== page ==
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In 1950, life as usual in a middle-American town. Cold War paranoia is beginning; the young men's biggest concern is the draft board and deferments from the peacetime army. Then the Korean War begins, and the Greer family starts to worry: kid brother Jack, courting the lovely daughter of the draft board chairman, is next on the list. A character study examining American attitudes of that era. Written by
Rod Crawford <firstname.lastname@example.org>
Dark, seething, fascinating look at patriotism, reaction to war
Clearly this movie was meant by Goldwyn to be comparable to Best Years of Our Lives. The difficulties with such an effort are that:
a) this movie looks at the beginning, not the end of a war - at the trepidation, the dislocation and sacrifice -- not the sweet relief of an ordeal over and the prospects for improvement in one's welfare; and
b) like all wars America has been in since W.W.II, Korea was not a "total war" (engrossing and engulfing the lives of all in the country) but instead one in which a peacetime prosperity and security continued for those at home while a relative handful out of the American population bore the entire brunt.
These factors produce a very different movie than Best Years - a movie of families riven by conflict over the disparity of the sacrifice, over whether to seek to avoid that sacrifice, over basic feelings about what is personally owed to the country (rather than self or family), and over the pride or shame in participation in a war.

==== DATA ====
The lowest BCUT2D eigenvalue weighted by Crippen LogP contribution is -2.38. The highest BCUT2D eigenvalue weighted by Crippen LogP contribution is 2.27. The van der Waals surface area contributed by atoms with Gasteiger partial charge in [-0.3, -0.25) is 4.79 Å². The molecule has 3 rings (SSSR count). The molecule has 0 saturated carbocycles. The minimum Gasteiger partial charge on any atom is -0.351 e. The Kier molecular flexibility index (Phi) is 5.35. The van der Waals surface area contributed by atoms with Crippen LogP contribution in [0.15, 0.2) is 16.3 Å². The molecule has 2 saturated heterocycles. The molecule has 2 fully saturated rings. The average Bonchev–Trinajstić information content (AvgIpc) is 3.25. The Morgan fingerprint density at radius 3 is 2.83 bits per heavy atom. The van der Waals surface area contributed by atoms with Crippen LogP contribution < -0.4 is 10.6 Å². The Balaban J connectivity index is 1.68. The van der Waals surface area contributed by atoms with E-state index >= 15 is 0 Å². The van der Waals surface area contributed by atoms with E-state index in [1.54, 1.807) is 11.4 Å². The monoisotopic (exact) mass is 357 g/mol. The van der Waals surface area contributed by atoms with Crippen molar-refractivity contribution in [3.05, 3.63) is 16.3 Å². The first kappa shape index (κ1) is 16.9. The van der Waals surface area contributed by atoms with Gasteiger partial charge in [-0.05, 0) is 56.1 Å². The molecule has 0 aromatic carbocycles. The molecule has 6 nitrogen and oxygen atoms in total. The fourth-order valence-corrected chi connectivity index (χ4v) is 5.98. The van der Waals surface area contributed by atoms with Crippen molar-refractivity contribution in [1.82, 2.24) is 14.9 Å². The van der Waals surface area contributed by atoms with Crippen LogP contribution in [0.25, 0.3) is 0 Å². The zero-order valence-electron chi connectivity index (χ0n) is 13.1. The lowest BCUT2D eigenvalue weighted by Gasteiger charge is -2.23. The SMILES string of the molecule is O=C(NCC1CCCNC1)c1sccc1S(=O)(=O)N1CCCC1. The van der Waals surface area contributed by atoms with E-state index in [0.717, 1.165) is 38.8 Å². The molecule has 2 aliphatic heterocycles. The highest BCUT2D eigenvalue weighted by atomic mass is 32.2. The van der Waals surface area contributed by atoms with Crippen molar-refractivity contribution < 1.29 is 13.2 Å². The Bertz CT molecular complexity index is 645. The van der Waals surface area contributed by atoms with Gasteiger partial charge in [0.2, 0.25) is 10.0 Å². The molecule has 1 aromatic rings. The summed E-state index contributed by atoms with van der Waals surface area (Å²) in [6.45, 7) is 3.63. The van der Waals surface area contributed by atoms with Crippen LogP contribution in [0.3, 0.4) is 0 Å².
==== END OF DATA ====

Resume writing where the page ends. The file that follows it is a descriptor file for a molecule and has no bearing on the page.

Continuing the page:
The movie seethes with conflict and bad blood - often unspoken. The conflicts arise over deeply felt divisions in social class, in gender and in generation, and result in unspoken accusations of callousness and cowardice, vanity and selfishness.
In many respects this is a movie of another time - these days, unless a family has a strong military tradition, I can imagine few families now enraged by a son's expressed wish that a war could be won without his involvement, few families in which an employer would not draft a letter for his decades-long employee's only child to keep him out of war - and even refuse to write a letter (for which his mother pleads) for his own beloved brother's draft deferment.
One sees many views of war and patriotic obligation in this movie: views that deeply clash with one another, views that are expressed with strong emotion and that upset others.
The only comparable scene in Best Years of Our Lives is the darkest - the scene with Dana Andrews and the cynical customer at the soda fountain. Best Years is a far warmer and more optimistic movie (despite the predicament of the protagonists). In Best Years, one always senses that one day, there will be a workable re-adjustment.
In "I Want You", one has no such assurance - and it contributes to making this very realistic, often grim, and altogether fascinating.
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